You’ve probably never heard of the Toronto News, given that this newspaper went out of business some time ago. Robert Macgregor Dawson included this newspaper article in his compendium of Constitutional Issues in Canada, 1900-1931. The editorial board submitted all these common refrains – which we could hear almost verbatim today! – over 100 years ago, in 1905. Plus ça change, plus c’est la même chose.
Today’s crop of reformers and Romantics make almost precisely the same criticisms against the Prime Minister. Nearly identical arguments appear in Democratizing the Constitution: Reforming Responsible Government and the recent special printed issue of iPolitics. For instance, both this editorial from 1905 and the modern Romantic literature exalt their ideal of parliamentarism, the Balanced Constitution and the era of the independent MPs, which existed from 1688 to 1832. (Of course, this Romantic exaltation omits any mention of the rotten boroughs and corruption that placed these independent MPs in the Commons). But Responsible Government necessitates party discipline. Worse still, today’s reformers and Romantics display the audacity and arrogance that can only result from a profound ignorance of history and thus consider their criticism and proposed solutions original, urgent, and essential.
Peter Russell, drawing heavily from Eugene Forsey, argues that the Governor should exercise a heightened discretionary authority to reject ministerial advice because “Prime Ministers must not become Kings.” In reality, however, the Prime Minister became King in the 19th century as a natural and necessary corollary of Responsible Government. When “Ministers of the Crown take responsibility for all acts of the Crown,” when the Prime Minister alone enjoys direct and privileged access to the Sovereign, and when the tenure of a Ministry depends directly and exclusively upon the Prime Minister’s official commission to govern, the Prime Minister does indeed become King, or what Benemy calls “the Elected Monarch.” All these conditions had emerged by the mid-19th century, which explains why reformers and Romantics could criticizes the Canadian system of government with recognizable, contemporary refrains as early as 1905. As so often occurs in Canadian politics, everything old is new again. Today’s pundits and politicians who do well to look to history before portraying contemporary situations as unprecedented or unusual.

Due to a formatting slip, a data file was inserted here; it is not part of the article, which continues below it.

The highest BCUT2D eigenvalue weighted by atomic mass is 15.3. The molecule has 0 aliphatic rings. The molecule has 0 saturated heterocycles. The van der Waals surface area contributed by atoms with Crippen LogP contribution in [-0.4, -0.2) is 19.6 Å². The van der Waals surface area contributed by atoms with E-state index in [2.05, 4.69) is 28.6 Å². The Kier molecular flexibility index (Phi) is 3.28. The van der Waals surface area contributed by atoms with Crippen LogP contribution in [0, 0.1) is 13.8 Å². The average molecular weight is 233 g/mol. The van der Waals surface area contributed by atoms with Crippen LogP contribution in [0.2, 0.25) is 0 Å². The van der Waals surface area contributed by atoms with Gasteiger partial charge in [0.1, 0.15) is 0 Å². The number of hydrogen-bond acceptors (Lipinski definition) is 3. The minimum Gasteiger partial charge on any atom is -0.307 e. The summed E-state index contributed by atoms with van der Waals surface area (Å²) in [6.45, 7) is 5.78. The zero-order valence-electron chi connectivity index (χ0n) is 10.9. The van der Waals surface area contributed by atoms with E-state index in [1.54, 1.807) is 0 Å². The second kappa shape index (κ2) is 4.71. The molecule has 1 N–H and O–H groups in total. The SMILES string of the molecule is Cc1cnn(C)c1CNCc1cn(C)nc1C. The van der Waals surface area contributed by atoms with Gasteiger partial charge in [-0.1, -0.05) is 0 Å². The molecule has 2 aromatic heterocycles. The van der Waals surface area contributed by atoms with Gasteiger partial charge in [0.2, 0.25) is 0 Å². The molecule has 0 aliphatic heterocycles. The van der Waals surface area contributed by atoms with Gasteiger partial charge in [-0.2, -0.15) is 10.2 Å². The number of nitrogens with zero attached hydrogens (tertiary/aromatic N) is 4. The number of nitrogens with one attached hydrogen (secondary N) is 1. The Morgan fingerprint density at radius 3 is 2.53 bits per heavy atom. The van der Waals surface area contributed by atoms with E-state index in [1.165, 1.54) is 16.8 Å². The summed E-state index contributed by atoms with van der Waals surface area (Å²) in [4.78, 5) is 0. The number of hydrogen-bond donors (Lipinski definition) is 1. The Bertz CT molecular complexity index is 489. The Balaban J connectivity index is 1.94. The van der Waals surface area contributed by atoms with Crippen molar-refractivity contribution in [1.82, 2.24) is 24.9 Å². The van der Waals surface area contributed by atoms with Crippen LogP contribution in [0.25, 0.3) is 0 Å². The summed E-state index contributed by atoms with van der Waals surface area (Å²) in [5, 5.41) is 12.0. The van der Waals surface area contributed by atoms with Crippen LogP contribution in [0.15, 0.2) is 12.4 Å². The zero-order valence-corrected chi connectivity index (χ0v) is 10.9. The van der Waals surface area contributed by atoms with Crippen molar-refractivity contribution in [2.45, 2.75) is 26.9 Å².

Robert Macgregor Dawson, ed. Constitutional Issues in Canada, 1900-1931. (London: Oxford University Press, 1933): 121-125. The Toronto News article, “The Power of the Prime Minister”, came from 28 November 1905.
 In fact, the Crown-in-Parliament consists of the Queen as represented by the Governor General, the Senate, and the House of Commons.
 Peter H. Russell, “Prorogation – Prime Ministers Must Not Become Kings,” Canada Watch (Spring 2011): 17.
 Sir John George Bourinot, Parliamentary Procedure and Practice, 4th ed. (Montreal: Dawson Brothers Publishing, 1916): 102.
 Canada. Privy Council Office, Manual of Official Procedure of the Government of Canada, Henry F. Davis and André Millar. (Ottawa, Government of Canada, 1968): 151 and 77-79.
 F.W.G. Benemy, The Elected Monarch: The Development of the Power of the Prime Minister. London: George G. Harrap & Co. Ltd., 1965.